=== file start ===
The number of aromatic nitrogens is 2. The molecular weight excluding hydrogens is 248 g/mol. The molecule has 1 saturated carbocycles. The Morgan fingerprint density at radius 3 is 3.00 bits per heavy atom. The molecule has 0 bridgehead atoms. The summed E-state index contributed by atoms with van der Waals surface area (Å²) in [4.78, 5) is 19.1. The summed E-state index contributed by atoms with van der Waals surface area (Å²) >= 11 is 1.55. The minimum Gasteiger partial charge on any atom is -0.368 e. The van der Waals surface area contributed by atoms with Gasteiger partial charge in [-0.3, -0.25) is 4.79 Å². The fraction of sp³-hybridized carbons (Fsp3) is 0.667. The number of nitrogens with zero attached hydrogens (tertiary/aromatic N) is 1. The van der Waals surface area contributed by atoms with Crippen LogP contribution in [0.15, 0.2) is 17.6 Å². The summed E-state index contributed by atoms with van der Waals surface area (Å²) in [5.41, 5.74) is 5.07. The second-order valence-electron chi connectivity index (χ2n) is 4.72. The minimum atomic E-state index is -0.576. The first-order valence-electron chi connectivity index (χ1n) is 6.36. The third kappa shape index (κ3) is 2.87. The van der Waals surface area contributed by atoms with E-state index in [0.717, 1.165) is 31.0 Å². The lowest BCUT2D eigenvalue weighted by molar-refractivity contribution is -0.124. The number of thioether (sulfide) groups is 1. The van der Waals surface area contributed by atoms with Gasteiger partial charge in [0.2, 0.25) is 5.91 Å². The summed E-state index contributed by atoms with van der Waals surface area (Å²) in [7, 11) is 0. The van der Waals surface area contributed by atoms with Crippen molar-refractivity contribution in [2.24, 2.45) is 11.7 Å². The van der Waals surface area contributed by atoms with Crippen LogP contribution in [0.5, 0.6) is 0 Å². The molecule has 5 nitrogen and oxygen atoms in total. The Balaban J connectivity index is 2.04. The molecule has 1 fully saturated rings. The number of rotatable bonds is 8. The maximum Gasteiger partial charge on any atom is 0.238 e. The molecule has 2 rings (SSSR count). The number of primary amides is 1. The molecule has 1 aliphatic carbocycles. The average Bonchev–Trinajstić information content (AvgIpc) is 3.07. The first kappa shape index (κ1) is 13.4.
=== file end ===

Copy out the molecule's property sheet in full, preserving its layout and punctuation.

The number of aromatic nitrogens is 2. The molecular weight excluding hydrogens is 248 g/mol. The molecule has 1 saturated carbocycles. The Morgan fingerprint density at radius 3 is 3.00 bits per heavy atom. The molecule has 0 bridgehead atoms. The summed E-state index contributed by atoms with van der Waals surface area (Å²) in [4.78, 5) is 19.1. The summed E-state index contributed by atoms with van der Waals surface area (Å²) >= 11 is 1.55. The minimum Gasteiger partial charge on any atom is -0.368 e. The van der Waals surface area contributed by atoms with Gasteiger partial charge in [-0.3, -0.25) is 4.79 Å². The fraction of sp³-hybridized carbons (Fsp3) is 0.667. The number of nitrogens with zero attached hydrogens (tertiary/aromatic N) is 1. The van der Waals surface area contributed by atoms with Crippen LogP contribution in [0.15, 0.2) is 17.6 Å². The summed E-state index contributed by atoms with van der Waals surface area (Å²) in [5.41, 5.74) is 5.07. The second-order valence-electron chi connectivity index (χ2n) is 4.72. The minimum atomic E-state index is -0.576. The first-order valence-electron chi connectivity index (χ1n) is 6.36. The third kappa shape index (κ3) is 2.87. The van der Waals surface area contributed by atoms with E-state index in [0.717, 1.165) is 31.0 Å². The lowest BCUT2D eigenvalue weighted by molar-refractivity contribution is -0.124. The number of thioether (sulfide) groups is 1. The van der Waals surface area contributed by atoms with Gasteiger partial charge in [0.2, 0.25) is 5.91 Å². The summed E-state index contributed by atoms with van der Waals surface area (Å²) in [7, 11) is 0. The van der Waals surface area contributed by atoms with Crippen molar-refractivity contribution in [2.24, 2.45) is 11.7 Å². The van der Waals surface area contributed by atoms with Crippen LogP contribution in [0.5, 0.6) is 0 Å². The molecule has 5 nitrogen and oxygen atoms in total. The Balaban J connectivity index is 2.04. The molecule has 1 fully saturated rings. The number of rotatable bonds is 8. The maximum Gasteiger partial charge on any atom is 0.238 e. The molecule has 2 rings (SSSR count). The number of primary amides is 1. The molecule has 1 aliphatic carbocycles. The average Bonchev–Trinajstić information content (AvgIpc) is 3.07. The first kappa shape index (κ1) is 13.4.